Maritime Search and Rescue: the Migration Emergency

In the 1990’s, the prolific author, journalist, and filmmaker Robert Young Pelton traveled throughout the so-called “World’s Most Dangerous Places” recounting the true dynamics of conflict areas, wars, and complex emergencies. With a special interest in emerging trends, Mr. Pelton paid close attention to jihadi movements, and recounted their emergence in illuminating analytical detail before they ultimately emerged as a central focus on the world geopolitical stage.

Today, Mr. Pelton is engaged in following a different trend, the mass movement of people from throughout Africa, Europe, Asia, and the Middle East that is coming to dominate intentional headlines. With intractable wars in Syria, Iraq, and Afghanistan, instability in Libya and sub-Saharan Africa, and the opportunity for migrants from throughout Eurasia and Africa people to start a better life, migration is becoming a dominant theme of the early 21st century.

A perilous component of the influx to Europe is an emergency taking place in the Aegean and Mediterranean Seas. According to the International Organization for Migration, as of April 8, 2016, over 172,000 people have arrived in Europe by sea in this calendar year alone. There have been over 700 tragic fatalities as migrants have undertaken extraordinarily dangerous maritime crossings to Greece, Italy, Cyprus, and Spain.

Mr. Pelton is serving as a Strategic Advisor to the Maltese-based NGO MOAS, or Migrant Offshore Aid Station. Founded by Christopher and Regina Catrambone in 2013, MOAS and its highly capable crew and staff has provided life saving maritime search and rescue operations in the Aegean, Mediterranean, and Andaman Seas to over 13,000 migrants.

In an interview with ReliefAnalysis.com, Mr. Pelton describes the formation and current mission of MOAS, its capabilities, and operations. He describes the age-old challenges of conducting rescues on the high seas, as well as the integration of technologies such as drones and radar to assist with the incredible challenges migrants are facing on their journey. The integration of media into MOAS missions is bringing much-needed attention to the humanitarian emergency.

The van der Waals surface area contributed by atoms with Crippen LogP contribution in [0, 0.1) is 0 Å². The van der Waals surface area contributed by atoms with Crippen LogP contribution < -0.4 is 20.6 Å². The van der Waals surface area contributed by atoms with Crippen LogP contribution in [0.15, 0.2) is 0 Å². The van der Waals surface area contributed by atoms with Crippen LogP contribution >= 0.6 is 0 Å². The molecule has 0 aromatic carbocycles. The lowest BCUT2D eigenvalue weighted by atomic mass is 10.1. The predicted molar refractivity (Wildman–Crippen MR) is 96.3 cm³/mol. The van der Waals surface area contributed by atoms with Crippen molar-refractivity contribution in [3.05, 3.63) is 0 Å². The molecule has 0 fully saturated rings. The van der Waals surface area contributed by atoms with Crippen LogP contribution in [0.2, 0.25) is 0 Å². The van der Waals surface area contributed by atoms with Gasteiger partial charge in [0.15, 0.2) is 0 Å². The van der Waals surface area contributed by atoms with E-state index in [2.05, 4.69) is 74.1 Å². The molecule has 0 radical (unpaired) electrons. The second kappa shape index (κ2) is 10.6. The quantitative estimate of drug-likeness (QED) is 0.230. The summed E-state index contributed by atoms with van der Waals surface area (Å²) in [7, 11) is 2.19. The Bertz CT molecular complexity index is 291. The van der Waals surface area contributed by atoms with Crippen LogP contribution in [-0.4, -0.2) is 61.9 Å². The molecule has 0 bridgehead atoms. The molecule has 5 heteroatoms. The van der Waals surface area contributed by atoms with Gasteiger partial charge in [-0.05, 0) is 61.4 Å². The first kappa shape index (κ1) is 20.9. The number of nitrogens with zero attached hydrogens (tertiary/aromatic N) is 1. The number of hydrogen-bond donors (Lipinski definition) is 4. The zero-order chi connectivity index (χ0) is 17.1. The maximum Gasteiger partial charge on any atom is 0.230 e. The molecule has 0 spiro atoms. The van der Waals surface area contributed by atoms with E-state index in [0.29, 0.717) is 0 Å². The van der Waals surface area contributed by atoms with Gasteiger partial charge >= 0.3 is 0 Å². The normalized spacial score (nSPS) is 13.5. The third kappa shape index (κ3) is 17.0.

When asked what message to the international disaster management and humanitarian community Mr. Pelton would like to convey, he stated, “I think we are seeing the destruction of the idea of ‘city-states’ and the idea that you can build a moat to keep people out…People move. They are fluid. Our idea of setting up imaginary lines on maps does not necessarily create an obstacle for someone who wants to move to a new place, get a job, or start a business. And at the end of the day, we were all there once too. It’s very difficult to say them vs. us because we could be them. We need to think very carefully about how we deal with migration because there are ways to handle it which benefit the countries the migrants come in to.”

Please visit the MOAS web page for more information about their extraordinary work, and also check out the Migrant Report for the latest news on international migration, as well as Mr. Pelton’s site, Comebackalive.com. [Image per UNHCR].

Also in this episode: The Pacific Islands face an under-reported cyclone threat that influences sustainability and even sovereignty; previous guests Kevin Hester and Paul Beckwith are interviewed along with me on Ep. 53 of Extinction Radio; Wolfgang Werminghausen’s outstanding interview with our Ep. 2 guest Jennifer Hynes; Paul Beckwith’s deep concern about the Great Barrier Reef; the Paleocene-Eocene thermal maximum Black Swan; and the very accomplished Sabine Mondestin’s Open World Toronto Film Festival is a great venue for aspiring humanitarian filmmakers.

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This entry was posted in Africa, Disaster Management and Humanitarian Assistance, Middle East & North Africa, Uncategorized, War and Conflict and tagged , , , , , , , , , , , , , . Bookmark the permalink.

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